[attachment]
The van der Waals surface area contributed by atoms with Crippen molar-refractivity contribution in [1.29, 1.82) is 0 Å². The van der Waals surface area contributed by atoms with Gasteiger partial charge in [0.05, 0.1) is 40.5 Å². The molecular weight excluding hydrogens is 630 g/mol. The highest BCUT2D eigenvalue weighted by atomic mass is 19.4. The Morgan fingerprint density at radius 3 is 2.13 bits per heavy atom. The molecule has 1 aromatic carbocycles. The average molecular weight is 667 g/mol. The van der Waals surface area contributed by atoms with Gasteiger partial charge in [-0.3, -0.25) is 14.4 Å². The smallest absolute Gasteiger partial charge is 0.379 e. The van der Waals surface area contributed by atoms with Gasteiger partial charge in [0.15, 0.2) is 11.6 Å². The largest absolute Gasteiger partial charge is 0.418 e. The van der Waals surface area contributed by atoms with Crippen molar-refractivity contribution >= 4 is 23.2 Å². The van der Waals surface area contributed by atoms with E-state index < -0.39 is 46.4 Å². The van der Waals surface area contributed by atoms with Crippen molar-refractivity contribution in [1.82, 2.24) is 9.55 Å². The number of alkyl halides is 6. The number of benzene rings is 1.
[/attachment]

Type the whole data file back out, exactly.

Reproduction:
The van der Waals surface area contributed by atoms with Crippen molar-refractivity contribution in [1.29, 1.82) is 0 Å². The van der Waals surface area contributed by atoms with Gasteiger partial charge in [0.05, 0.1) is 40.5 Å². The molecular weight excluding hydrogens is 630 g/mol. The highest BCUT2D eigenvalue weighted by atomic mass is 19.4. The Morgan fingerprint density at radius 3 is 2.13 bits per heavy atom. The molecule has 1 aromatic carbocycles. The average molecular weight is 667 g/mol. The van der Waals surface area contributed by atoms with Gasteiger partial charge in [-0.3, -0.25) is 14.4 Å². The smallest absolute Gasteiger partial charge is 0.379 e. The van der Waals surface area contributed by atoms with Gasteiger partial charge in [0.15, 0.2) is 11.6 Å². The largest absolute Gasteiger partial charge is 0.418 e. The van der Waals surface area contributed by atoms with Crippen molar-refractivity contribution >= 4 is 23.2 Å². The van der Waals surface area contributed by atoms with E-state index < -0.39 is 46.4 Å². The van der Waals surface area contributed by atoms with Crippen molar-refractivity contribution in [1.82, 2.24) is 9.55 Å². The number of alkyl halides is 6. The number of benzene rings is 1.